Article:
Building support in Chicago, neighborhood by neighborhood

נשלח 19 באפר׳ 2013, 3:56 על ידי Sustainability Org   [ עודכן 19 באפר׳ 2013, 3:56 ]

By Lee Crandell, Director of Campaigns, Active Transportation Alliance, April 16, 2013

As Chicago seeks to implement grand plans for 100 miles of green lanes by 2015, a grant from the Green Lane Project is enabling the Active Transportation Alliance’s Neighborhood Bikeways Campaign to conduct valuable public outreach that is helping to keep Chicago’s plans moving forward.


Residents celebrate a new protected bike lane on Lake Street with a community bike ride led by Alderman Burnett and Active Trans, in partnership with local community-based organizations.

Chicago is a city of neighborhoods, with each of the city’s 50 aldermen wielding significant control over decisions that affect their ward, including streets. While Mayor Rahm Emanuel and transportation commissioner Gabe Klein have demonstrated their commitment to green lanes, the support of local aldermen (and their communities) plays a major role in whether grand plans become a reality. That’s why local outreach and public support across the city is critical to creating a network of bikeways that cross ward boundaries and connect neighborhoods.

Active Trans’ has been meeting with aldermen to help them better understand the benefits of green lanes and discuss opportunities in their neighborhoods. So far, 15 aldermen have signed an Active Trans statement of support for 100 miles of green lanes.

Alderman James Cappleman (46th Ward) sums it up nicely, “With 40% of the people in our ward not owning cars, bicycling must be promoted as a safe, viable transportation option. Protected bike lanes are the key to achieving this objective.”

Support from constituents and key stakeholders can also help an alderman support what might otherwise be viewed as a politically risky project. Active Trans is reaching community stakeholders through informational community presentations and meetings as well as celebratory events that get the alderman and the community riding together on new green lanes to experience the benefits first-hand. At the same time, Active Trans is working to organize supporters in each ward, both online and on the ground, in order to build a vocal constituency.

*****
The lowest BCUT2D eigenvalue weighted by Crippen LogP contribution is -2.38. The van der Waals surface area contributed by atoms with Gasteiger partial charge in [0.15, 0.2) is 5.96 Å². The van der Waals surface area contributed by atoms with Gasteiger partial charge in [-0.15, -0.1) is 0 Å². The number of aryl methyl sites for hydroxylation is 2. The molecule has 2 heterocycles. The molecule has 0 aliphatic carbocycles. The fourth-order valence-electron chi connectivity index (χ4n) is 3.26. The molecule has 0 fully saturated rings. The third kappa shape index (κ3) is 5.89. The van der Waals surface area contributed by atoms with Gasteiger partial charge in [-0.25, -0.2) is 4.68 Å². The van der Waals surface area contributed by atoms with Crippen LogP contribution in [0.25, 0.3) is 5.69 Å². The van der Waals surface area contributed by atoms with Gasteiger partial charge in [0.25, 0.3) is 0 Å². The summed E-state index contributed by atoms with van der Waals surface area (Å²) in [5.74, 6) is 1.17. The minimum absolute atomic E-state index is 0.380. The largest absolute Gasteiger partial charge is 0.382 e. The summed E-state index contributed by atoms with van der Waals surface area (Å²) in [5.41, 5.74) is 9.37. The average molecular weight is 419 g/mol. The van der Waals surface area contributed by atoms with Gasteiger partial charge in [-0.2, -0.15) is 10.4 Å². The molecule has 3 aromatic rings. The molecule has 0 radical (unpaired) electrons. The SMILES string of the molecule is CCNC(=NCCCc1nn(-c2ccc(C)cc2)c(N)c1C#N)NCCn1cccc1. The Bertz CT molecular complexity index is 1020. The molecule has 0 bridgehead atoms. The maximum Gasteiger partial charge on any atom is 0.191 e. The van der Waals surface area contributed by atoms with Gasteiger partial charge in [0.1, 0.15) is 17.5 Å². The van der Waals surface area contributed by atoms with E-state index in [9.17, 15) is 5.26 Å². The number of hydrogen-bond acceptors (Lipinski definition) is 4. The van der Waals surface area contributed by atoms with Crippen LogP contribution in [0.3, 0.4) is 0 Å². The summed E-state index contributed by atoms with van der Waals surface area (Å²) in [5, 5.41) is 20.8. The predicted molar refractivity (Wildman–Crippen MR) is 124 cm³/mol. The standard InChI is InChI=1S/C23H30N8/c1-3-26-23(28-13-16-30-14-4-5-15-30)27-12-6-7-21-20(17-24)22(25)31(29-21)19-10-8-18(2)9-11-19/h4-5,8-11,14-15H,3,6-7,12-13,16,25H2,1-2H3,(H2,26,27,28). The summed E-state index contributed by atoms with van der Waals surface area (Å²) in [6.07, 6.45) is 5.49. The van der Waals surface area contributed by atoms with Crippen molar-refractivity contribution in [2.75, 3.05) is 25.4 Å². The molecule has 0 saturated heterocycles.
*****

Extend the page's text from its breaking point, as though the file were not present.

On Milwaukee Avenue, where the city is planning a bikeway improvement project, Active Trans helped a group of supportive business owners begin the conversation with community members by organizing the first meeting between the city and their neighboring businesses. Active Trans has since canvassed more than 50 businesses along the street with information about bikeways, started hosting Bike Pit Stops along the street to recruit supporters, and recruited nearly 2,500 people to sign a petition supporting green lanes on Milwaukee.

In other neighborhoods, Active Trans is assisting residents with organizing Transportation Advisory Committees, which work independently or with their alderman’s office to identify and move forward transportation-related priorities in their neighborhoods, including bikeways. Several committees have a unique opportunity this year, as four aldermen will use "Participatory Budgeting" to give residents the chance to vote on how to spend $4 million in local infrastructure funding. Residents in each ward formed committees to create proposals for projects that will be put on a community ballot. This strategy was particularly effective in 2010 and 2011 in the 49th Ward when residents voted to fund bike lanes on six major roads.

Besides encouraging supporters to participate in that process, Active Trans has served on the city-wide steering committee guiding the process and provided assistance with identifying projects and connecting to city resources and staff in order to strengthen the residents’ proposals. Now projects like green lanes in Jefferson Park and a Neighborhood Greenway in Uptown will go on the ballot in May. The next step is getting out the vote.

The exciting thing about public outreach is that Chicagoans already want safer street for bicycling – we just need to explain to communities how green lanes can meet their needs and how they can tap into the city’s plans and resources to improve their streets!

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